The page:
I want it to challenge the way people think. That’s why I wrote it, because God challenged the way I think, and I wanted to share what I learned about faith and about following Him. I just did it with spaceships, bounty hunters, and malfunctioning androids. Different strokes, you know?

I’m asking that God will use it, not only to challenge our way of thinking in 21st Century America but also to support itself. I’d love to be able to make a living on this thing and its sequels. And I found myself yesterday telling God that if He made it successful in the ways I wanted, I would praise Him for it. But just as I thought that, I felt a little tug in my heart.

You know the feeling. It’s the finger poking you in your chest or that hand slapping the back of your head like Gibbs off NCIS.

And that unmistakable still, small voice asked me a question that rang in my ears: If I can praise God for what I already have, why can’t I praise Him for what He’s going to do later?

1056131_54670030Today’s verses are Acts 16:22-25.

A mob quickly formed against Paul and Silas, and the city officials ordered them stripped and beaten with wooden rods. They were severely beaten, and then they were thrown into prison. The jailer was ordered to make sure they didn’t escape. So the jailer put them into the inner dungeon and clamped their feet in the stocks. Around midnight Paul and Silas were praying and singing hymns to God, and the other prisoners were listening.

Paul and Silas were among the world’s first missionaries, and they always seemed to be getting into trouble. This was no exception. Because they couldn’t stop talking about Jesus, they got themselves beaten and arrested. But they weren’t moping or feeling sorry for themselves. No, they were singing praise songs.

I’m sure they had both gotten to the point where they could thank God for the tragedies and the difficulties in their lives, but I don’t think they were spending all this time thanking God for the chains and the prison. I firmly believe they were already seeing past the prison, to what God was going to do in their lives after He got them out of prison, which He did in rather spectacular fashion (check out the rest of Acts 16 for the rest of the story).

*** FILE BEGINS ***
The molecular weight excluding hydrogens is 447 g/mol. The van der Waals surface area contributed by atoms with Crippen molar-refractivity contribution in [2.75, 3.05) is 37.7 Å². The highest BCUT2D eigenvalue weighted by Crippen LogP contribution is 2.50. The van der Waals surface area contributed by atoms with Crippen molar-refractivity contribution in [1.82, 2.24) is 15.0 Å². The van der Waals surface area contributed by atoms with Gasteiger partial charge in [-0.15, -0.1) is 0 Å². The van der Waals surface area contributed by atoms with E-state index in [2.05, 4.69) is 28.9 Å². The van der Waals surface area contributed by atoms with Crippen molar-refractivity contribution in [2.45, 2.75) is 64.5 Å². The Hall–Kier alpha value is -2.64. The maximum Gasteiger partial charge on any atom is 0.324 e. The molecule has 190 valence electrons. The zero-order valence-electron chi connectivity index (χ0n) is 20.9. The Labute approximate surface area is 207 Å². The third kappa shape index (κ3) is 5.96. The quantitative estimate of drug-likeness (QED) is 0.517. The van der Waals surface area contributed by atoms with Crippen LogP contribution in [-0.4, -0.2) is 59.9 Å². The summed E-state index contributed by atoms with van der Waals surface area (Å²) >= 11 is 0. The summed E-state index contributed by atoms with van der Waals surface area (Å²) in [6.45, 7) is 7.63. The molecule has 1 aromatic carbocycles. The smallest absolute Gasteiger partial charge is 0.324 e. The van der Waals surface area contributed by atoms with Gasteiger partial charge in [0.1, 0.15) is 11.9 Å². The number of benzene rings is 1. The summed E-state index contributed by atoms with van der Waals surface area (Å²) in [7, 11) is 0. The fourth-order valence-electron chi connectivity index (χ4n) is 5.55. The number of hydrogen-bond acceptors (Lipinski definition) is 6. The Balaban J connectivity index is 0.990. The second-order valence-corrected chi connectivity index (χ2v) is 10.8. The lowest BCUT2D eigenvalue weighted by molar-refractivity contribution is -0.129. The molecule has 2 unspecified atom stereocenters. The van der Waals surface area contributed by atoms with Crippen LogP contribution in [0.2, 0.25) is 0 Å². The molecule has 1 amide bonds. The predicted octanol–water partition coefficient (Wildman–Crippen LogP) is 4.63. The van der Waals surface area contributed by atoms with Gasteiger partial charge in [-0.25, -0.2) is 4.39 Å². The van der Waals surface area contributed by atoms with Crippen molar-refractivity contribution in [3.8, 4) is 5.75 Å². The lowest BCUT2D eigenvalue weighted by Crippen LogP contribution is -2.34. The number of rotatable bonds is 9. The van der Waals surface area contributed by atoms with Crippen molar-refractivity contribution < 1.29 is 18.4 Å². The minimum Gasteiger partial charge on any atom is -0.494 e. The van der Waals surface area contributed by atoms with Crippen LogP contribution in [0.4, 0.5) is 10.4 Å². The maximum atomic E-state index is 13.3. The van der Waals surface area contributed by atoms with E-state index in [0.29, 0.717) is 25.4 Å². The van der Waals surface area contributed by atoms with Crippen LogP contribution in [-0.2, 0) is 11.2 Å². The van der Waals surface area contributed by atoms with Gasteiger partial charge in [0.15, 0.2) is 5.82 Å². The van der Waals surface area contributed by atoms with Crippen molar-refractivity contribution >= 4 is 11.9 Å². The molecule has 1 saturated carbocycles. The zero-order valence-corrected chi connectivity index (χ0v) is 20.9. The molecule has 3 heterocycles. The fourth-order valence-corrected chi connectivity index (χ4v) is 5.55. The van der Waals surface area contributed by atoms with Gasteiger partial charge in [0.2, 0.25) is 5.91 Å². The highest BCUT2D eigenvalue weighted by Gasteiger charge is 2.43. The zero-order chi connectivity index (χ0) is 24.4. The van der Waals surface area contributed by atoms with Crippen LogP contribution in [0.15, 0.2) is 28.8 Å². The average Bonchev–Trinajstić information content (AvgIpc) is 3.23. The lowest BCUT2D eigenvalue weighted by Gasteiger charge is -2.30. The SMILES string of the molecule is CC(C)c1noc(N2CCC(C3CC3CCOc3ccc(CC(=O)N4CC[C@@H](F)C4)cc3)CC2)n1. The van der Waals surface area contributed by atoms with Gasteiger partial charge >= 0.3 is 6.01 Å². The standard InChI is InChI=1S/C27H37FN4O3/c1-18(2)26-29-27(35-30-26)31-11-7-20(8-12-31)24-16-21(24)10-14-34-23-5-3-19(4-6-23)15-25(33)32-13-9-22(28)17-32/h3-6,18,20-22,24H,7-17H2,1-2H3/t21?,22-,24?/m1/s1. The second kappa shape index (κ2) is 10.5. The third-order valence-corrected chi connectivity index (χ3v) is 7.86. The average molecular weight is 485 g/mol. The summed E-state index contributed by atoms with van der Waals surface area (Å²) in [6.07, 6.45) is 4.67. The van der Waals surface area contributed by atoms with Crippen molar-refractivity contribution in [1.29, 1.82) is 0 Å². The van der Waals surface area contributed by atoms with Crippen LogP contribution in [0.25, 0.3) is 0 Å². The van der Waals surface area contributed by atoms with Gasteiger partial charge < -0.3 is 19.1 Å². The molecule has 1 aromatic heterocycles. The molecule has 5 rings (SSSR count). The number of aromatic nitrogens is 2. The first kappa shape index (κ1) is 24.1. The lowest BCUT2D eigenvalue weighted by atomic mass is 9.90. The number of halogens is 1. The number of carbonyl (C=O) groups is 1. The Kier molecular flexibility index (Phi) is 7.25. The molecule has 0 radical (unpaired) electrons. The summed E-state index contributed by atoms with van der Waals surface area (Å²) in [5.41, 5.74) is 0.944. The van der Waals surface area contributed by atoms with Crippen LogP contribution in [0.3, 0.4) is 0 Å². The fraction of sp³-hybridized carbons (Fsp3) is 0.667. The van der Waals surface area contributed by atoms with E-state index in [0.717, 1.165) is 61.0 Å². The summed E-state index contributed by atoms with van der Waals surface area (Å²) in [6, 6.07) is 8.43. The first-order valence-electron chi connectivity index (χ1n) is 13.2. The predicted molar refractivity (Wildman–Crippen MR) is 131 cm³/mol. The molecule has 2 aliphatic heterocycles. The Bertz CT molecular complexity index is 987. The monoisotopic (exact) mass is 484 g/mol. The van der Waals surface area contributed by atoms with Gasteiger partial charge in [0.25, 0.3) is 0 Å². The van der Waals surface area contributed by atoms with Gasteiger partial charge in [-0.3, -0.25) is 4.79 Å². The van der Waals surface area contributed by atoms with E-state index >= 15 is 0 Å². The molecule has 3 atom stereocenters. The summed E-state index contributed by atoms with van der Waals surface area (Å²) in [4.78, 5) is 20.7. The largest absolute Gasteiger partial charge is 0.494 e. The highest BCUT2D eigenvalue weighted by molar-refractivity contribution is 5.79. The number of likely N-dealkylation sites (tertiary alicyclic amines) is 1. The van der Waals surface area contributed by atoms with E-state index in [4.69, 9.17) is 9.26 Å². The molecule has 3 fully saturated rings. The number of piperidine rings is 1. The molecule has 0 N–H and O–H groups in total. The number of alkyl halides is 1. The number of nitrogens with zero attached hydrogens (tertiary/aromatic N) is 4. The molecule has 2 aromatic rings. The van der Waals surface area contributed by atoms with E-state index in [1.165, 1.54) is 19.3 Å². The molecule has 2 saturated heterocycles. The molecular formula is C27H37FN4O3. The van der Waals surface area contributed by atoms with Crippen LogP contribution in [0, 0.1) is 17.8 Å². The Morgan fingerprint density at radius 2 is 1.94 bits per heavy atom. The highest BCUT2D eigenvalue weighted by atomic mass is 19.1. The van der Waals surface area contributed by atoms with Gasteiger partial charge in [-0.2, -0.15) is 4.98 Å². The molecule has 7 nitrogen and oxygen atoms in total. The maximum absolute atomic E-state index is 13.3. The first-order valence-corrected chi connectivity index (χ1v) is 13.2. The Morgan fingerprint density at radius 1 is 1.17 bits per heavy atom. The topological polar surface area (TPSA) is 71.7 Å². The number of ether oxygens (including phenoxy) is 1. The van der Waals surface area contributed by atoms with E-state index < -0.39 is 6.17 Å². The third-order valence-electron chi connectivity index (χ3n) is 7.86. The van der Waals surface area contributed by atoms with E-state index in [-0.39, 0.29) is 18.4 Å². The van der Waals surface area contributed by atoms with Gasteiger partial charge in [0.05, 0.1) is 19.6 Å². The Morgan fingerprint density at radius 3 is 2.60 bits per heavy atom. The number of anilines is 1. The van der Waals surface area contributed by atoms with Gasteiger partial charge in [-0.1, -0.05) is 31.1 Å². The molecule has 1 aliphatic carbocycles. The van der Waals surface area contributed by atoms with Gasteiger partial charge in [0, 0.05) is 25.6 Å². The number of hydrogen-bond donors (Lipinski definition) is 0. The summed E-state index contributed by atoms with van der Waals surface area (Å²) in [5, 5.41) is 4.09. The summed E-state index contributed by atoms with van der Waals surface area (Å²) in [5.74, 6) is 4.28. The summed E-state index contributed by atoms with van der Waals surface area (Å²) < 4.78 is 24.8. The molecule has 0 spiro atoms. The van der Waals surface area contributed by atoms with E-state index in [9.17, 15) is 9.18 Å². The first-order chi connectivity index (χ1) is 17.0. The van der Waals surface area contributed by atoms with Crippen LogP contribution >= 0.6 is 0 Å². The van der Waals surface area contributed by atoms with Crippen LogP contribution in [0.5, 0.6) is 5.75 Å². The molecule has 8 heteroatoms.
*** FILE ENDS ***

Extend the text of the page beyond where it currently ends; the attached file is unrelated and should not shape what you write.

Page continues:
But how does that apply to us today?

Have you ever tried to praise God for something He hasn’t given you yet? To thank Him for prayers He hasn’t answered yet?

It’s easy to praise Him for what He’s already given us. We have it. We can see it. We can hold it in our hands. But praising Him for something He hasn’t given us yet takes faith–faith that He will do it, faith that He’ll provide and open doors and that He’ll really do what He’s promised to do.

Maybe it sounds arrogant to praise God for what He’s going to do for us tomorrow. And, granted, if you aren’t careful you can turn into one of the “name-it-and-claim-it” prosperity gospel preachers who tell you God will always give you what you want. And that’s not from Scripture. Not at all.

God always answers prayers in the way that’s best for us, and that doesn’t mean we always get what we want. It means we get what God wants–and ultimately that’s better anyway.  But regardless if God answers the way you expect or the way you don’t, He still answers. And maybe His answers aren’t what you want, but you can know they’re always good. Because He is good.

Will my book be successful the way I want it to? I don’t know. I hope so, but more importantly, I want my book to be successful in the way God wants it to. That’s what matters. That’s what will make a difference.

So whatever you’re asking God for today, don’t bargain with Him. Don’t base your response to Him on whether He does what you want or not. That’s not the point.

If you can praise Him whether you have what you want or not, you’ve already achieved something greater than mere success. You’re seeing life from His point of view. And that’s worth more than any 5-star review or royalty check.

Masquerade